The second sister, Asma, also accepted an arranged marriage. She would have fourteen children, and he relationship between herself and her husband, in which they are both dependent on and independent of each other, is subtly described.
The third sister, Khawla, had since their childhood been committed to her cousin, Nazir, who was now at a university in Canada. He did come back to marry her, but it was hardly the kind of marriage she had anticipated.
The girls’ paternal grandfather had bought a slave, Zarifa, and would not recognize the 1926 abolition of slavery in Oman. Zarifa, though now free, remained as a servant in the family, and first mothered the girls’ father, Abdallah, after Abdallah’s mother had died (how she died is an unresolved mystery), and she then played an important part in the lives of Abdalla’s descendants. She believes in djinns who need to be placated.
Much of the narrative is Abdallah’s. While he is on a business flight to Frankfurt (at some time after the girls had grown up and Abdallah had become a grandfather), he reminisces in a disjointed manner about the various periods in his and his family’s life. He has been haunted for many years after the death of his violent and bad-tempered father by a nightmarish punishment the latter had once inflicted on his then young son.
I have described only a small part of the content of this strange novel. It is only because it won the 2019 Man-Booker Prize that I persevered in reading it to the end; but I am truly astonished that it should have won the prize. It is quite the worst-organized book I have ever read.
This is the first time I read anything based in Oman, and that for me was an experience in itself. The narrative doesn’t follow a particular structure. It is presented from the viewpoint of different characters. It also goes back and forth in time. This structure provides a very rustic element to the narrative, as if the whole story is being presented in the form of a folklore with its myths and flavors intact. There are elements of a simple rural life but there are also flashes of scandal. They have been addressed with panache, without trying to sensationalize it.
The women of the story are very interesting. There is Mayya, who chose not to openly rebel against her family, but named her daughter London and never really came to lover her husband. Asma also married according to her father’s wishes, but chose to defy the norm by studying and embracing poetry. Khwala went against everyone and waited for her fiancé to come back from Canada, because he had promised so. Then there is Zarifa, who commands a household, despite being a slave and Qamar, a Bedouin woman who openly engages in illicit relationships. These women live in a society that thrives on toxic patriarchy and they choose to defy it in their own subtle ways.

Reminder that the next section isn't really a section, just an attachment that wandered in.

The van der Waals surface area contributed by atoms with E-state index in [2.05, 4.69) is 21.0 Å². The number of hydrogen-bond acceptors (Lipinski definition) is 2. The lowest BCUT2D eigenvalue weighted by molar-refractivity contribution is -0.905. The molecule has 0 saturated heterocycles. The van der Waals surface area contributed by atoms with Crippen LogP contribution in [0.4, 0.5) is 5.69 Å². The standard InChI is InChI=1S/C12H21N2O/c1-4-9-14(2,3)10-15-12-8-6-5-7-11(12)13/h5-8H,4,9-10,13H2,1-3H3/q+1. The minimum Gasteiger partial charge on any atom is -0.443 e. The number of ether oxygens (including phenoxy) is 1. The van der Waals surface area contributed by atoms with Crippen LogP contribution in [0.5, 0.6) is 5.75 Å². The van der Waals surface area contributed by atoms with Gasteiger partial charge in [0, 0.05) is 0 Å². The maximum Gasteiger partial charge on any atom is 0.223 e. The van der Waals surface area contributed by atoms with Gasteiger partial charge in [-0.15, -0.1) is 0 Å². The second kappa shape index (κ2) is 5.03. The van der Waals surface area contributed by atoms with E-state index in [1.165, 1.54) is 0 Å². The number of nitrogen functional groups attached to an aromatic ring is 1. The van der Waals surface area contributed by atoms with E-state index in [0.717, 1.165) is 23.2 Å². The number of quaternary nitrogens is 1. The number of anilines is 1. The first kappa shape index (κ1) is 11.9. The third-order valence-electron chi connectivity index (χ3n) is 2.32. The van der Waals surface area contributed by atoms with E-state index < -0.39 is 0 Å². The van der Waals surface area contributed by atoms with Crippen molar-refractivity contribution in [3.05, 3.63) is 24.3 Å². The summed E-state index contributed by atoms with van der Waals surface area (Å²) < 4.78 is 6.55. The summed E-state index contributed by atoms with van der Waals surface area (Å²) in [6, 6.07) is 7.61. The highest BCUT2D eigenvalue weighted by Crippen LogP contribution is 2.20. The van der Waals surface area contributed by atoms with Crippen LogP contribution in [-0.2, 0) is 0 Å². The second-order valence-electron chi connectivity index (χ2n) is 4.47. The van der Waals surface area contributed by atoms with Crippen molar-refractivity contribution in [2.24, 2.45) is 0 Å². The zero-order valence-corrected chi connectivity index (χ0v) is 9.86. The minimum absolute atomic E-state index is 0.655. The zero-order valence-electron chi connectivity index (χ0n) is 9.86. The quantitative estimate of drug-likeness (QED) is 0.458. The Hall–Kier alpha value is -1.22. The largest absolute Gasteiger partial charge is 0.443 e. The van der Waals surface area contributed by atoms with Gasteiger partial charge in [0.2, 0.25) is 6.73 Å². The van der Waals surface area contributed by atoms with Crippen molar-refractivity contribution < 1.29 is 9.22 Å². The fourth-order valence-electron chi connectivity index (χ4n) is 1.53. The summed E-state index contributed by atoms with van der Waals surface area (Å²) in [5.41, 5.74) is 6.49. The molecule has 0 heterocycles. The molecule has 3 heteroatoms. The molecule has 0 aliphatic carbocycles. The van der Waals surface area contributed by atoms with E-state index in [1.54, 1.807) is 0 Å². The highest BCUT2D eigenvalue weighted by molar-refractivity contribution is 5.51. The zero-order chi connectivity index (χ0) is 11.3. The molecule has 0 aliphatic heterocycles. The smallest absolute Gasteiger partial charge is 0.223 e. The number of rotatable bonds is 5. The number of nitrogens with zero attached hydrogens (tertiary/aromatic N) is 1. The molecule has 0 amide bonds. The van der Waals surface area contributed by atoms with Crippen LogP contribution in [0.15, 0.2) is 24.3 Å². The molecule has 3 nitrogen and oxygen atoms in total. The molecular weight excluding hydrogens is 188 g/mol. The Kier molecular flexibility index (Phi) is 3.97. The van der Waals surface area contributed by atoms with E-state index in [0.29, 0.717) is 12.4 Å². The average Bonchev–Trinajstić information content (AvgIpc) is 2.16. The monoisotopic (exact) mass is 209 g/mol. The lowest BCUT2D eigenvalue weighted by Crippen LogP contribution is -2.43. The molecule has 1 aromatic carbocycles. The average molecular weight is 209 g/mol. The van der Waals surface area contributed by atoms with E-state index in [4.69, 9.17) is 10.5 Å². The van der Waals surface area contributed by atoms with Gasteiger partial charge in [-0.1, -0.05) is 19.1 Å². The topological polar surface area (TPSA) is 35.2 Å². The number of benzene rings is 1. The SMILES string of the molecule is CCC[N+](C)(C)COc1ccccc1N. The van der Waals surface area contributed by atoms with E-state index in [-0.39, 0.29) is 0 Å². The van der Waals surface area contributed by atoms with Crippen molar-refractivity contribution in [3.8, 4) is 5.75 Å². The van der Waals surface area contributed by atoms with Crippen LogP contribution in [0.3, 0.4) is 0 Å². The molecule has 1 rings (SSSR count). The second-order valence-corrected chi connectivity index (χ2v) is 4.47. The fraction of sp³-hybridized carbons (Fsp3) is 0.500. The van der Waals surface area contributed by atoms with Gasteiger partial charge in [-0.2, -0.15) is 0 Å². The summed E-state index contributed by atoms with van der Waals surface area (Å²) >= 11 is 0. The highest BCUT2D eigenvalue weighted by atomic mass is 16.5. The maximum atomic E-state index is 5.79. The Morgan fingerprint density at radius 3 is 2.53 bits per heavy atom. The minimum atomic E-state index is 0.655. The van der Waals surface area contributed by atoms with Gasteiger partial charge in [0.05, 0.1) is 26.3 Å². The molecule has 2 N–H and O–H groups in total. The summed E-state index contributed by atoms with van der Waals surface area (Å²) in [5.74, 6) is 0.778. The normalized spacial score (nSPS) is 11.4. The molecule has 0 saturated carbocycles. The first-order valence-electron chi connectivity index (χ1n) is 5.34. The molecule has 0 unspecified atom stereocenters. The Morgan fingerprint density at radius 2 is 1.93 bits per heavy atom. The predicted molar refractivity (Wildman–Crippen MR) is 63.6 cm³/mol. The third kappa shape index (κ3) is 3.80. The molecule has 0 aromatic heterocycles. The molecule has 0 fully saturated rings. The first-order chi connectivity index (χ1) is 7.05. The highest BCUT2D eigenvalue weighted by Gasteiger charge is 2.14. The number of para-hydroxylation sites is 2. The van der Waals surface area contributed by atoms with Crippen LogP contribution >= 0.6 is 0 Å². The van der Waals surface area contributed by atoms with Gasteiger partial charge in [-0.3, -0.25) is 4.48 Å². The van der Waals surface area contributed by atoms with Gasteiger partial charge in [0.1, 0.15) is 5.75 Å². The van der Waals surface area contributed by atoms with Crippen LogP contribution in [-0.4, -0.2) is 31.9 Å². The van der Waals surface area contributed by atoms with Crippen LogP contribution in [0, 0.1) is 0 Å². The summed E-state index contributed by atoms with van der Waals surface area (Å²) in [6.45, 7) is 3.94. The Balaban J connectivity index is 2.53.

It has to be admitted that a number of people will not like this story, due to the chronological issues that I have already mentioned, and the fact that the story incorporates both first and third person narrative styles as it progresses, and changes between the viewpoints of different characters.
This story thus takes us into the past and present of Oman, which not only gives us an insight into this country, but others in the region, and also issues that are raised here are those that many other countries and citizens can relate to, such as slavery in the past, which in Oman was not abolished until 1970. With more modern Western influences starting to arrive and develop, so we see older social structures and traditions start to alter, indeed something which has affected us all, and will long continue to do so.
With changes coming to the country so we see how this affects people, and how generations alter in their outlooks over the years. Taking in cruelty, love, loss and rigid class structures this book should appeal to many, however as I am sure most are aware, English speaking countries are the worse when it comes to reading and enjoying literature in translation, although no one really knows why. So ultimately, although this is beautifully written, which does come through in the translation, this does perhaps mean a bit of work by the reader, to try and remember what period you are reading of as it alters, and how certain characters are related to others. In all then a rewarding read, if you have some patience, and a good look into literature and life in the Gulf region.